State officers in graft probe to lose pay, perks in Bill


Integrity Centre that hosts Ethics and Anti-Corruption Commission (EACC) offices in Nairobi. PHOTO | DENNIS ONSONGO | NMG

State officers who are under investigation or have been charged with corruption will suffer loss of salary, allowances, and comfort of their offices until the conclusion of their cases if MPs approve new changes to the law.

A government-backed Bill seeks to scrap a section of the law that entitles a public officer or state officer who is charged with corruption or economic crime to be suspended, at half pay, with effect from the date of the charge until the conclusion of the case.

The Statute Law (Miscellaneous Amendment) Bill 2022, also seeks to deny a suspended public officer who is on half pay from continuing to receive the full amount of any allowances.

The law currently allows suspended public officers charged with corruption or an economic crime to receive half of their pay and the full amount of any allowances pending the conclusion of the case.

The Bill empowers the Ethics and Anti-Corruption Commission (EACC) to silently apply for a High Court order to bar an officer under investigation or who is charged with graft or economic crime from accessing his or her office.

It also blocks officers who are facing graft probes or charges from exercising the powers of their offices, including participating in decision making and supervising staff.

The omnibus Bill amends the Anti-Corruption and Economic Crimes Act, 2003 to introduce the suspension of constitutional office holders whose removal process is set in the Constitution.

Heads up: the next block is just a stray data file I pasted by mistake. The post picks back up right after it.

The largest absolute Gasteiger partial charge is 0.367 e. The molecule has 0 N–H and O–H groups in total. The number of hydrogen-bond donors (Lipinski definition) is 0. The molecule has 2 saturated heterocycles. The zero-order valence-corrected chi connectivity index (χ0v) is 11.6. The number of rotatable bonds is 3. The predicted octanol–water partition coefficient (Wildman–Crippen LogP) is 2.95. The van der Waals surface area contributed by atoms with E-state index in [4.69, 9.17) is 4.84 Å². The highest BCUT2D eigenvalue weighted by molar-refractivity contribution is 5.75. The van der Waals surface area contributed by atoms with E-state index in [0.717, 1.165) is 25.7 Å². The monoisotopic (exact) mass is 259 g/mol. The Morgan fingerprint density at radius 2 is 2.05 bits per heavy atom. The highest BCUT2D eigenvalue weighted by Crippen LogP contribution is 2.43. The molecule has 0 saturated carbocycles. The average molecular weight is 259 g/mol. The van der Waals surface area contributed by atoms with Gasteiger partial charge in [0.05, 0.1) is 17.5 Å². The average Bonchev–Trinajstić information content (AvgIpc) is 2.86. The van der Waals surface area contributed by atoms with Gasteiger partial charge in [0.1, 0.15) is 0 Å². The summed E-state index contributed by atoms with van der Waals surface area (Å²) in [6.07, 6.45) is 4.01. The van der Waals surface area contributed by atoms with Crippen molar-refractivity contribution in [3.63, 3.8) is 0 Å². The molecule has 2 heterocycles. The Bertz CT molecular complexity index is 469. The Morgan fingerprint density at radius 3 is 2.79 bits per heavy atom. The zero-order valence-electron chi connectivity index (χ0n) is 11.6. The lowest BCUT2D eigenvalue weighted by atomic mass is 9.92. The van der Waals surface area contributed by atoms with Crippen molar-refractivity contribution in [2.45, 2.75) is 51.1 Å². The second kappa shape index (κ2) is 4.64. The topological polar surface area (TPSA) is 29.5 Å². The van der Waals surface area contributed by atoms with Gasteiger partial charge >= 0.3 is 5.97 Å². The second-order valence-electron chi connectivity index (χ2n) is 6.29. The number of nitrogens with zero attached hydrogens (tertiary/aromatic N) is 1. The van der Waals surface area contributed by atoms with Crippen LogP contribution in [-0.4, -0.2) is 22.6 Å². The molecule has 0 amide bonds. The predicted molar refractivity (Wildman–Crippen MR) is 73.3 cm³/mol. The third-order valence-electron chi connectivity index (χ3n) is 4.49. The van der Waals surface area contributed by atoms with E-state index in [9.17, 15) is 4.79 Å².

Currently section 62 of the Anti-Corruption and Economic Crimes Act, 2003 does not apply to an office which the Constitution limits or provides for the grounds upon which a holder of the office may be removed or the circumstances in which the office must be vacated.

“Notwithstanding the provision of any other law, where a State officer is under investigation for, or charged with corruption or economic crime, the commission [EACC] may, by an ex parte application in the High Court, seek for an order barring the officer from accessing his or her office or exercising the powers of that office, including participating in decision making, voting and supervising staff,” says the Bill.

The EACC will silently move to court for ex parte orders upon suspecting that a public or State officer is likely to conceal or interfere with the probe.

An ex parte application is used in emergency situations where one party asks the court for an order without providing the other party with notice.

Step aside

“The provisions of subsection 6(A) shall apply where the commission, upon preliminary investigations, has established grounds to reasonably suspect that the public or State officer is likely to conceal, alter destroy, or remove records, documents or other evidence,” the Bill states.

The EACC will also move to court to secure orders where it suspects a public or State officer is likely to intimidate, threaten or interfere with witnesses or with investigations in any other manner.

In 2019, High Court judge Mumbi Ngugi ruled that State and public officers accused of corruption must step aside pending trial.

The ruling followed the prosecution of high-profile corruption cases that led to the suspension of senior officials, including county governors, from their offices while they fought graft allegations.

Justice Ngugi made the landmark ruling in a case where Samburu governor Moses Lenokulal was charged with corruption and unlawful acquisition of public property.

She ruled that Mr Lenokulal could visit his office only with the authority of the EACC.

Several top government officials are battling the EACC and the Director of Public Prosecutions in court over various charges related to corruption.

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